The Judge (October 17, 2014)
It is perhaps inevitable that the world’s highest paid actor and his high-powered former studio executive wife, Susan Downey, would unite to form their own production company. Team Downey’s first production is the Judge, which is produced by its star, Robert Downey Jr, his wife, and the film’s director, David Dobkin (The Wedding Crashers).
Despite the terrific cast, from Academy Award winning actor Robert Duvall (Tender Mercies, The Godfather) and Downey Jr, (Iron Man, Zodiac, The Singing Detective, Chaplin) to an immensely talented if underused Vera Farmiga (Up in the Air), Vincent D’Onofrio and Bill Bob Thornton, the film needed an objective outsider to curb its self-indulgences.
Robert Downey Jr. is Hank Palmer, Chicago’s top defence lawyer. He is an expensively-dressed portrait of self-confidence, if not manners, as a short, stocky public prosecutor is sprayed with Hank’s ‘misdirected’ urine in the court men’s room.
‘How does it feel to know that everyone you represent is guilty?’ asks prosecutor with venom. ‘It’s fine,’ Hank retorts, ‘Innocent people can’t afford me.’ Hank has even less respect for his white collar criminal clients; which is just as well as the audience is supposed to like Hank.
When news comes that his mother has died, Hank returns to his architect-designed house, his precious daughter (Emma Tremblay) and his young and gorgeous wife. But things are not as perfect as Hank had boasted in the court men’s room.
His lonely wife is having an affair and a custody battle looms. And Hank drives off alone to Carlinville, Indiana (muttering ‘nothing changes’), a beautiful, small town where the Palmer family has deep roots that Hank has cut.
Hank’s brothers, Glen (Vincent D’Onofrio), whose baseball career was curtailed by a car crash, and Dale (Jeremy Strong) who is mentally challenged, live under the strong arm of their father, Judge Joseph (Duvall), a pillar of the community for 42 years.
The first thing Hank does (for our sake more than for his) is to stop by the court house where, coincidentally, Joseph is just finishing a Judge Judy type trial. This scene is meant to contrast Joseph’s straightforward brand of old fashioned justice and Hank’s ‘I respect the law, I’m just not encumbered by it’ mantra. This is one of several wedges that have driven the men apart.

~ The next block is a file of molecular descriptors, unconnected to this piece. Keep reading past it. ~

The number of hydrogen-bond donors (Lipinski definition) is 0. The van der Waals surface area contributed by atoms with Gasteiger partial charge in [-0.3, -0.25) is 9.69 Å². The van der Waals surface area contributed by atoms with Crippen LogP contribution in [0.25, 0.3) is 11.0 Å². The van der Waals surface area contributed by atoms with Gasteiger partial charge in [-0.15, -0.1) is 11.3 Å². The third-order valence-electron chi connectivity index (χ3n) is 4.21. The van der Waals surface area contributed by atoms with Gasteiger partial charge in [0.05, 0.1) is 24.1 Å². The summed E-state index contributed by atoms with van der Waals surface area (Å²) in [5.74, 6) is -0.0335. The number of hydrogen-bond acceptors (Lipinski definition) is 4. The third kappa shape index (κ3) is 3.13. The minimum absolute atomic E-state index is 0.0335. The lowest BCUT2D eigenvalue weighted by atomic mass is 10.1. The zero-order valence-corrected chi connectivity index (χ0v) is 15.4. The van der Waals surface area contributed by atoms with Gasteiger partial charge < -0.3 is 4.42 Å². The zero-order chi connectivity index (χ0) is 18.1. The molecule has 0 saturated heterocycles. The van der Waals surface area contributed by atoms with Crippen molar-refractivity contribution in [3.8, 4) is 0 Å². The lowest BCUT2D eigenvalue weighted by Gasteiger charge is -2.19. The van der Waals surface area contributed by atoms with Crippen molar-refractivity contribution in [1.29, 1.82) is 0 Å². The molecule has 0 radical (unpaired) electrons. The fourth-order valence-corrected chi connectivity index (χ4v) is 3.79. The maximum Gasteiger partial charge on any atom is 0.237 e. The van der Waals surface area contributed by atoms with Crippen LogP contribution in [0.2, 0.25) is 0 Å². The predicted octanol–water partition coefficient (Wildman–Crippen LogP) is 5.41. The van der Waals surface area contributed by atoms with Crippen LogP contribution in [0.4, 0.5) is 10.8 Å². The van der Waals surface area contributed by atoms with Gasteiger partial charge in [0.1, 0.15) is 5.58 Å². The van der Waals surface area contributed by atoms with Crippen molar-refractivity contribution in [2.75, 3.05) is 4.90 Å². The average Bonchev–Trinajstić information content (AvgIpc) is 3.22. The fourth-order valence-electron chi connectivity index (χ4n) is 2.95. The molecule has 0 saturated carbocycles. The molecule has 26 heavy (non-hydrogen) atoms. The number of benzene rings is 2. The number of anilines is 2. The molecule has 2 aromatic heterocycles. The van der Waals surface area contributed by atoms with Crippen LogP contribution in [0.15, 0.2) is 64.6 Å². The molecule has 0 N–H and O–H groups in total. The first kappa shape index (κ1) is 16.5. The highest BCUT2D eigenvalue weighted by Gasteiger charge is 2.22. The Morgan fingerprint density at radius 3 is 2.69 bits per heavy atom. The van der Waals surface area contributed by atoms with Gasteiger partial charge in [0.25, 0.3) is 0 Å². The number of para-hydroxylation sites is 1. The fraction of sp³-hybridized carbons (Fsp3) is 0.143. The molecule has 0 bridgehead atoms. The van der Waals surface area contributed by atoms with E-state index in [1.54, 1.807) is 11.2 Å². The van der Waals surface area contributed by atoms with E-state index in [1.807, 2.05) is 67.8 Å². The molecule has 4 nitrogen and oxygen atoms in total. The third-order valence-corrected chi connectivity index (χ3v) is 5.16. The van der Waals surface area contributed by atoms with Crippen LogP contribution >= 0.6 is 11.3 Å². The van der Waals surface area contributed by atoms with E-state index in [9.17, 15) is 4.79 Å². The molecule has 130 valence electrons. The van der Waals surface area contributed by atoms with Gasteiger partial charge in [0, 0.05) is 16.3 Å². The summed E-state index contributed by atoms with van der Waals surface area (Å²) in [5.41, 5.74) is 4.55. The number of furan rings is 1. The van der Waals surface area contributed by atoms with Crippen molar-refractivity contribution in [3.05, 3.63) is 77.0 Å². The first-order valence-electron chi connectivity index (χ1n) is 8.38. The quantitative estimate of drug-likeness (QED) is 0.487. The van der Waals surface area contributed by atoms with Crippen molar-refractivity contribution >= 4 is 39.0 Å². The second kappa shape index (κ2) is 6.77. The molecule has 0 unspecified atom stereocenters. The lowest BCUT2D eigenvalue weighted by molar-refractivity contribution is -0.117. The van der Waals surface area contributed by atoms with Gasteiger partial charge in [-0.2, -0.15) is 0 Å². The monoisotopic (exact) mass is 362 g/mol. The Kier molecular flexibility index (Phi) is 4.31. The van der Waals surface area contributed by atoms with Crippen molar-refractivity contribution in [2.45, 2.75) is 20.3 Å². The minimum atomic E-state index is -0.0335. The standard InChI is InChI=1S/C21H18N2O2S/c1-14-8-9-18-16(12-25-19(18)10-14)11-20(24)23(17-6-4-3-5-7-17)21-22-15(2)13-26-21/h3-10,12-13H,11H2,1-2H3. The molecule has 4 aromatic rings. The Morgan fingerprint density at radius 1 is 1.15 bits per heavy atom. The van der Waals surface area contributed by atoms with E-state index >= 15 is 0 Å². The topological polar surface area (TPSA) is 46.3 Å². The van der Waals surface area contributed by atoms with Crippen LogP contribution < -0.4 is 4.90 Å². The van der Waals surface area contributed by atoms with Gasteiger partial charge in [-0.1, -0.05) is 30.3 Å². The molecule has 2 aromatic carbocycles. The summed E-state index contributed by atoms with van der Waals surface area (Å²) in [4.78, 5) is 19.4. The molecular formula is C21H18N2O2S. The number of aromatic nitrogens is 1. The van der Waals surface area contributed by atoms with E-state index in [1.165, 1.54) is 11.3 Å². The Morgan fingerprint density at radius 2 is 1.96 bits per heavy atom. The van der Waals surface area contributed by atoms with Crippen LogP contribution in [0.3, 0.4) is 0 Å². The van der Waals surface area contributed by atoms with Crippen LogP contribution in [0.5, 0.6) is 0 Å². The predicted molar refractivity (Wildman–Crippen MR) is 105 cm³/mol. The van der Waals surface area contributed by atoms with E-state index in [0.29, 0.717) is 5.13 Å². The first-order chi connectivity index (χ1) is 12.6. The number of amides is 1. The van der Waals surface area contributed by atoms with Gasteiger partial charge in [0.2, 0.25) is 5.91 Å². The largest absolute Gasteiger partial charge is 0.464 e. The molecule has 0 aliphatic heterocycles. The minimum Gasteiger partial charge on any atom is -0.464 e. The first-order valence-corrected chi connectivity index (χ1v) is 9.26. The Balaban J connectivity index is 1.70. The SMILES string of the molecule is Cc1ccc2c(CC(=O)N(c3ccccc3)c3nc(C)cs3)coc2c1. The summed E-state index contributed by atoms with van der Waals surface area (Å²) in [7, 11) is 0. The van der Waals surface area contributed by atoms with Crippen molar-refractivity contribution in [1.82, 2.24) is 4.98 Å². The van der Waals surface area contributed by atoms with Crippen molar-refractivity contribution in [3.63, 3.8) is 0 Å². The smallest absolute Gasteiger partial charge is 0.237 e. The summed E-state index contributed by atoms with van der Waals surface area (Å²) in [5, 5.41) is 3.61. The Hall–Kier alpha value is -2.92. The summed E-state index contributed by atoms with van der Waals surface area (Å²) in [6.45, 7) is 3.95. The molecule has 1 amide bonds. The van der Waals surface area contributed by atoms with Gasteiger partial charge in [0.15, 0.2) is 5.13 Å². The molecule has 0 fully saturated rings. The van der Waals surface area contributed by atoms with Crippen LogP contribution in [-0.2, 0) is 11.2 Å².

The plot kicks off when Joseph is charged by the police for a hit-and-run of a convict he had sentenced and who had recently been let out of prison. Joseph reluctantly accepts Hank’s offer of help, a decision which not draws a top prosecutor (Billy Bob Thornton) into the mêlée, but keeps Hank around long enough for family secrets to spew forth like outtakes from a soap-opera.
But every story needs a love interest, which is where Vera Farmiga comes in. She is Sam, still at the town diner where Hank last saw her some two decades previously. Now she owns the diner, but still holds a torch for Hank, who might even be the father of Carla (Leighton Meester) a pretty, precocious teenager with whom he ‘made out’ upon his arrival in town.
Although the film is entitled the Judge, it is Downey Jr who is in every scene and through whose eyes we see the story. Although both father/judge and son/lawyer go on a journey that changes their lives and their relationship, Joseph’s story never takes centre stage.
Joseph is 72 in the film, no doubt to explain why he is still working, but he clearly looks a decade older (Duvall is 82). This ageing could be the effects of his father’s hidden illness which Hank discovers so dramatically during the trial.
Ever since Arthur Miller’s All My Sons (1947) and Death of a Salesman (1949) hit Broadway, father and son stories have been a regular fixture in American theatre as well as cinema. They are universal stories, but, on the big screen, at least, are not easy to pull off.
One of the best father/son stories to hit the screens recently was Alexander Paine’s Nebraska. In this case, writers Nick Schenk and Bill Dubuque script borders on melodrama that, in a woefully dragged-out and even clichéd, ending, turns to sentimentalism.
Duvall gives the role his all, and when he and Downey Jr. are sparring and snapping at one another, closing in and then drawing back when the hurt inflicted would be intractable, the film hits a high note.
The Judge did not shout out for Downey Jr. in the role of the troubled son, and sometimes you hear a bit of Tony Stark in his repartee. This is hardly Downey’s most memorable film, but he’s a charismatic, expressive star who keeps you glued to the screen.
by Joyce Glasser, MT film reviewer